Relive the golden age of radio and support a worthy cause at the UWO Fox Cities Foundation’s fundraising event, Theatre For the Mind, on Saturday, September 23 at 7:00 pm in Perry Hall at the UWO Fox Cities campus in Menasha.
The performance of an old-time radio drama by Norman Gilliland of Wisconsin Public Radio and the Skywave Players will highlight the evening. Also on display will be the Clyde Stephenson antique radio collection showcasing both typical and rare sets from the golden age of radio.
Tom Frantz, Executive Director of the UWO Fox Cities Foundation, said the event will be entertaining and informative, in addition to raising funds for scholarships.
“In many ways, radio was as transformative to the people of the 1920’s, 30’s, 40’s and 50’s as the internet is for us today. Radio allowed listeners to hear news and sporting events live and distant places weren’t so remote anymore. Clyde Stephenson’s antique radio collection showcases the radios that families would gather around for entertainment such as concerts, comedies, variety shows, and radio dramas,” said Frantz.
Norman Gilliland and the Skywave Players will use their voices and sound effects to create Theatre of the Mind, the name given to this genre in the golden age of radio.
“Unlike the radio audiences of past decades listening to radio dramas, those attending Theatre For the Mind will be able to see how the performances were done. You’ll see the techniques the performers use and how the sound effects were created to feed listeners’ imaginations,” said Gilliland.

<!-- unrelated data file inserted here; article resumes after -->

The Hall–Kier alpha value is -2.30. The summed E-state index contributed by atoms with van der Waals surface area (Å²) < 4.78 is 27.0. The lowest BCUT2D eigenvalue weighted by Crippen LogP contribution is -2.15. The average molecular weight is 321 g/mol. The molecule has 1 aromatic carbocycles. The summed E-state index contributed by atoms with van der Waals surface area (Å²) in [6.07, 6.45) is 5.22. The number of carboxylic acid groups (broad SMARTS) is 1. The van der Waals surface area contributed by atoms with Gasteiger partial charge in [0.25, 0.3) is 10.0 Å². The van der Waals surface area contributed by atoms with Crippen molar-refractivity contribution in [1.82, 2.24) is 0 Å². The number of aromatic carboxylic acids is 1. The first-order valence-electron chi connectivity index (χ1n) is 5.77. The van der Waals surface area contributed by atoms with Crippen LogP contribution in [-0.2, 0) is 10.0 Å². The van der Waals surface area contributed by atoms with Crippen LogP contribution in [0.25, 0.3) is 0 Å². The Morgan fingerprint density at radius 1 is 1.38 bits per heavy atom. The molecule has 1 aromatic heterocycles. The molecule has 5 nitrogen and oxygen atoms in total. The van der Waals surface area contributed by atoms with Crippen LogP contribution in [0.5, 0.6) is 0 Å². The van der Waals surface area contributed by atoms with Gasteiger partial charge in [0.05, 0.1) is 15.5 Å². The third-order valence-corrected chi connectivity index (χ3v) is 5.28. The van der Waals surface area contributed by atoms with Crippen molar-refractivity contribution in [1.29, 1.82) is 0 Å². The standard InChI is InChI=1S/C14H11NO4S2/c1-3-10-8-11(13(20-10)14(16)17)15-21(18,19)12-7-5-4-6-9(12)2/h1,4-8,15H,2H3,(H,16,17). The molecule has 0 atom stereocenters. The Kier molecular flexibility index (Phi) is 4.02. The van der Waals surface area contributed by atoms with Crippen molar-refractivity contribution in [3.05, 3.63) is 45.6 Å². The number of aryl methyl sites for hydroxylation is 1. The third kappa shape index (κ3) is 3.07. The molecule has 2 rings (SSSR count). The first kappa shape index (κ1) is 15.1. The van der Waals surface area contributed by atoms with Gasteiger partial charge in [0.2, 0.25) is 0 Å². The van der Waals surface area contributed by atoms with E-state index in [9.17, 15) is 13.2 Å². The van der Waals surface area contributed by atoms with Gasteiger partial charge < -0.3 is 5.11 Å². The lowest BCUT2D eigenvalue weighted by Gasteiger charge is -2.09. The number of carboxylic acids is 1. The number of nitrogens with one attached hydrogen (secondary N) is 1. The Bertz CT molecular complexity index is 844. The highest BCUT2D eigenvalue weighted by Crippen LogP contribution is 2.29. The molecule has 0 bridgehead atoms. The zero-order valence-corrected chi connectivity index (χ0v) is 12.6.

The goal of this novel event is to raise funds for campus scholarships. While the UWO Fox Cities campus is an access campus and more affordable to students because they can live at home and commute to campus, many students still find the expense of a higher education prohibitive. Scholarships are applied directly to a student’s tuition thereby reducing the cost of attending.
About UWO Fox Cities Foundation
The UWO Fox Cities Foundation supports higher education for the UWO Fox Cities campus through scholarships and grants. The grants fund faculty and staff professional development, equipment, or to create or revitalize programs. The foundation’s capital fund drives helped establish campus facilities such as the Barlow Planetarium, Weis Earth Science Museum, and the campus Communication Arts Center